Having considered a number of possible interests for my research paper, and allowed interest alone to take the lead in reading, I’ve decided to focus on video art and certain aspects of it that will relate to my final project, specifically ideas about reception and presentation, and the effect this has on works.
SIDE: When looking for artists to compare and contrast the work of, as in a number of examples seen when first discussing the paper, it would be interesting to consider artists whose work might entirely rely on the internet, but whose work primarily or even entirely shown in gallery – maybe removing the outcome from the context in which it was created?
Video Art by Sylvia Martin (Taschen)
“No Beginning / No End / No Directon / No Duration – Video as Mind” – Bill Viola
Futurist founder Marinetti recognised radio as an organ that could bridge great distances… [and the] combination of theatre and television screens as a practical model for futurism.
A 1991 text by communications scientist Vilém Flusser defines video as “dialogical memory”.
“Video is an explicitly time-based artistic medium, the job of the technical apparatus is to record temporal sequences and produce temporal structures”. p17
We Are Here: Art After the Internet
“I don’t see what I’m doing as new, see the materials as new, and the technologies, virtual communities and subcultures that are emerging a mine of material for artistic practice.” Jon Rafman
The Curators New Medium poses the idea that the connectivity of the internet and social media creates a comparable path of intellectual discovery that a museum curator might, and even so far as implying the algorithms of Amazon, etc. might be able to do so in an equally useful and considered way as a curator.
Makes an important point about the implied difference in accessibility between the exclusive (meaning all that comes with that) institutional context of the gallery or museum and the supposedly democratic arena of the internet – and questions this. [Examples of art.sy, etc. using the online arena but acting in a way that mimics or extends the structure of the institution. Also, the platform s(edition) that sells digital works that exist ‘in real life’ – “How does such a platform, engage with curatorial practice? …does this platform suggest that the virtual is additional to the physical, or are the two entwined? And if so how does this shift the position of artists or curators who choose to work solely or predominantly online, now that ‘real space’ artists are seeking to invade their territory by commoditizing their creative practice?”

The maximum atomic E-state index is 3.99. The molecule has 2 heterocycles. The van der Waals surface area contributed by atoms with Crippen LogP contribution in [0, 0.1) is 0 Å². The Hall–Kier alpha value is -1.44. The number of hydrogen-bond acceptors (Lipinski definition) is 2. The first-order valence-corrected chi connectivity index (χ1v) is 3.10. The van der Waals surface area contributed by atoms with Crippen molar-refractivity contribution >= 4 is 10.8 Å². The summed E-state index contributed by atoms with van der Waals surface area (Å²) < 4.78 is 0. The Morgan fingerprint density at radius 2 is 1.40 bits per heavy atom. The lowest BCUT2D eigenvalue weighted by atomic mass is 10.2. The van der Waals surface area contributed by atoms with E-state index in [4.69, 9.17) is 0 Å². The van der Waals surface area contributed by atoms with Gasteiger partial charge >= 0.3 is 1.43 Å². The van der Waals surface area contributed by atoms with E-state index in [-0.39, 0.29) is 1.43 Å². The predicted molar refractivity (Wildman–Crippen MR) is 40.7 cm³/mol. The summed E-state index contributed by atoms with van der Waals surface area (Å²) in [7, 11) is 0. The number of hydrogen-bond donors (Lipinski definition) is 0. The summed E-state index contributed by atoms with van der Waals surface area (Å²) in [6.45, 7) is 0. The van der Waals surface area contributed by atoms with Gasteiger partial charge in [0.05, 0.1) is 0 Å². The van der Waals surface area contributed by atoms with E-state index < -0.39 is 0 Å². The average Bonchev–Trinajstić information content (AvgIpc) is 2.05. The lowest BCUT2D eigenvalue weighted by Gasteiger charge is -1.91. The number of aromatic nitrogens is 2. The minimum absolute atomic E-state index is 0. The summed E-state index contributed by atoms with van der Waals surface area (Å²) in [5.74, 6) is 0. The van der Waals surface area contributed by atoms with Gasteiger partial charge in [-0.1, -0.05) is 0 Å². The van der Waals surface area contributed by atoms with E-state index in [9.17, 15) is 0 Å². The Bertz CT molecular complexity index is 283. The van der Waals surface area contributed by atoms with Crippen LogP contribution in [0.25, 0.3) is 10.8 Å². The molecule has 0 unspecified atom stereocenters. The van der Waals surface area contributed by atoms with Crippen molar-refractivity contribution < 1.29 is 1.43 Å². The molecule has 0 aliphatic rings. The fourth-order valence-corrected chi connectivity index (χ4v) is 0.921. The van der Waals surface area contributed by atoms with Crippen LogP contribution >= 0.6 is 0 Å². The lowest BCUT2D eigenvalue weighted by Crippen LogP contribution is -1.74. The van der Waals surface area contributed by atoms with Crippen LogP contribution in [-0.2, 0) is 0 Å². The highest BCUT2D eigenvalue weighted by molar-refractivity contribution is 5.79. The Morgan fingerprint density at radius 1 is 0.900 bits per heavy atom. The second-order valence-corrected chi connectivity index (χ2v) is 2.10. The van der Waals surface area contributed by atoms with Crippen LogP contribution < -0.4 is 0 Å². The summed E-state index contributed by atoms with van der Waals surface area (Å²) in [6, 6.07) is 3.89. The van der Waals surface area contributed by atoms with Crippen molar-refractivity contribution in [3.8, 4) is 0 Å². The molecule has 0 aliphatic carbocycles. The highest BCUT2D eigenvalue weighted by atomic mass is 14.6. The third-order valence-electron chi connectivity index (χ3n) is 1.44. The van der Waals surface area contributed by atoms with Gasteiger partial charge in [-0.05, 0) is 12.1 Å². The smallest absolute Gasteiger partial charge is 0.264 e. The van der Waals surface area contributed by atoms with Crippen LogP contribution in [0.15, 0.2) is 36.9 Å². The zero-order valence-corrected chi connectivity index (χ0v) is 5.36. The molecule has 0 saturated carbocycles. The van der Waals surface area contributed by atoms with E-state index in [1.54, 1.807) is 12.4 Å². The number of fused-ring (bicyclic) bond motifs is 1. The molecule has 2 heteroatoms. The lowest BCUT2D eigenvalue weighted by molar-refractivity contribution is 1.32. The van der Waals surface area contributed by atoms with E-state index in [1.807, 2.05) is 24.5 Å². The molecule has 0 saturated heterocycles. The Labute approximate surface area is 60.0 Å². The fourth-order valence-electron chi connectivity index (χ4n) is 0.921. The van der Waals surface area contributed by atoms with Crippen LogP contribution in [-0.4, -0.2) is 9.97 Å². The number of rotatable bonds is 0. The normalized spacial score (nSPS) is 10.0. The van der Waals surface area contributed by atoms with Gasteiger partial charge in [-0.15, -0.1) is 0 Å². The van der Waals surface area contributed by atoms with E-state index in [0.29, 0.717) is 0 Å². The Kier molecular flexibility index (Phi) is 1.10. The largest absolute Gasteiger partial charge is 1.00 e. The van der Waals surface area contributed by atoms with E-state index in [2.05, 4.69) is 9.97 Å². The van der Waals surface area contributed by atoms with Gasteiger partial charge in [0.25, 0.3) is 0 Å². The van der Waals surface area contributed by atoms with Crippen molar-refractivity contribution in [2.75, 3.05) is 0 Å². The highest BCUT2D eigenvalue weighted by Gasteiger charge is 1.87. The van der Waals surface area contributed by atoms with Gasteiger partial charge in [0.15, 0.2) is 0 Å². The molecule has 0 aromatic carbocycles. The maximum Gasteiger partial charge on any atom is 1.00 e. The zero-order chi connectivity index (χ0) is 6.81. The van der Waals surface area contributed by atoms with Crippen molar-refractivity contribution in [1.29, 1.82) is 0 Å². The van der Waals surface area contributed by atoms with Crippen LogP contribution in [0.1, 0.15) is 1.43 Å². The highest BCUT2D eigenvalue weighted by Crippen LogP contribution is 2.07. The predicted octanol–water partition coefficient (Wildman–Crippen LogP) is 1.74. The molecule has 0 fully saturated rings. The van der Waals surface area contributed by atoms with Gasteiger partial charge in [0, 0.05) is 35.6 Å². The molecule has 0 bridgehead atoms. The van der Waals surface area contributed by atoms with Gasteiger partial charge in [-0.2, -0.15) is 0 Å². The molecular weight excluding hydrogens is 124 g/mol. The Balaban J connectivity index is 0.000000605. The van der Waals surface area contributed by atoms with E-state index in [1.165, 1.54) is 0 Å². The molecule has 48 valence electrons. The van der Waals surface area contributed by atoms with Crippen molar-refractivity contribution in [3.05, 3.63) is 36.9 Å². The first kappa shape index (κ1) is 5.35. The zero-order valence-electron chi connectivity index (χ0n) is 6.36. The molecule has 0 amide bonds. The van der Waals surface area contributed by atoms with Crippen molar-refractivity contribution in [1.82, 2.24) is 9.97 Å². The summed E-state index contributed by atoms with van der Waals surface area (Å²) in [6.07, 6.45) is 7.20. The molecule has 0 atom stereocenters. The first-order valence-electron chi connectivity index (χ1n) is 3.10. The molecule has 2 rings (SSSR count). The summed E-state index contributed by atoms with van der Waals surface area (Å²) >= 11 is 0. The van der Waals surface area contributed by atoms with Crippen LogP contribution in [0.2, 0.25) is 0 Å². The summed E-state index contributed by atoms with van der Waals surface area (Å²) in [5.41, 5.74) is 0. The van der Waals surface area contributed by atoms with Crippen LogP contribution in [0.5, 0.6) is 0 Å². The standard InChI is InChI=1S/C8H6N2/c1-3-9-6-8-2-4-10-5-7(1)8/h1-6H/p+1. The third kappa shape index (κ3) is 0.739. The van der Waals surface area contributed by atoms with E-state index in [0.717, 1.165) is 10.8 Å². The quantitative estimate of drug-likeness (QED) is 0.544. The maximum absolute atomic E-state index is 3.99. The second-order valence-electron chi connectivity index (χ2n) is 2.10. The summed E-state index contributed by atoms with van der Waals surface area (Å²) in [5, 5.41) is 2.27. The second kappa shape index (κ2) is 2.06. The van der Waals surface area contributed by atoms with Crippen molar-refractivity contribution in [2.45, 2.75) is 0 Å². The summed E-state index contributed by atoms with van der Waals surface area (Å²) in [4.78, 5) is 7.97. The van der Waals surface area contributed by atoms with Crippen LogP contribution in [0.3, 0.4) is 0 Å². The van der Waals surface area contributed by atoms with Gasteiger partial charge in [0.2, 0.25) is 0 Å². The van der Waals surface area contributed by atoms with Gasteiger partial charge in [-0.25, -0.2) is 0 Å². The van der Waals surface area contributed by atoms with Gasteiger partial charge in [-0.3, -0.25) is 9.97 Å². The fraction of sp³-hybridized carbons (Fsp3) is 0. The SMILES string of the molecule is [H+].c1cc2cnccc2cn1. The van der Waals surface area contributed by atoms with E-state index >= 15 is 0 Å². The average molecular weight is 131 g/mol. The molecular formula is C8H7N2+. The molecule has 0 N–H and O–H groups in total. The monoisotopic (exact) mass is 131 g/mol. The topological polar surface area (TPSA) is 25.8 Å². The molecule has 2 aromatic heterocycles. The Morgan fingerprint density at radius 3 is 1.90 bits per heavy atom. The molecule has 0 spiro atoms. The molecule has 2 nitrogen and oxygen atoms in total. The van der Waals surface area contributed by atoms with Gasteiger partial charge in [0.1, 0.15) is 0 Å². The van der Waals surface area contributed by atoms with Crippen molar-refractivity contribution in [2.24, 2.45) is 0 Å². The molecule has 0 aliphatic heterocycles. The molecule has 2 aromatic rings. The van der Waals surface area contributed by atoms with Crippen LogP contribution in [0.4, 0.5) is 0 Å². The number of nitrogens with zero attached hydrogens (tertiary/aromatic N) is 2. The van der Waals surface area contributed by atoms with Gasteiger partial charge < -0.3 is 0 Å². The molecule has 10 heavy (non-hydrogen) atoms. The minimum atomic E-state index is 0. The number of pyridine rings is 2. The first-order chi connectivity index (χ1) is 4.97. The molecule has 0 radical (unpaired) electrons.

SIDE: to be able to appropriately discuss this topic the definitions and their parameters of various terms and phenomena need to be addressed; e.g. what constitutes a work of video art. What constitutes its presentation or showing (works shown in person or via 3rd party sites in press increasingly common)
After Social Media by Bran Troemel – “Art must be placed in a context that declares it to be art. Art exists for discourse and people who recognise it as such… Even artwork not found within institutions carries with it formal and conceptual codes created by institutions.
So by this thinking, the online exists not as a new alternative to the institutional context, but simply a new arena for the existing conversation to play out on.
After Art by David Joselit mentions Benjamin’s Aura
“For the image neoliberal, art is a universal product that should be free to travel… meaning it is created through a work’s ability to reach the widest audience and not through any particular location at which it is viewed.”
On dissemnation: ” The image anarchst reflects a generated indifference toward intellectual property, regarding it as a beucratically regulated construct. This indifference stems from filesharing and extends to de-authored, decontextualised Tumblr posts. Image Anarchism: the path that leads art to exist outside of the traditional context of art.”
Art afer social media is paradoxically the rejection and reflection of the market.”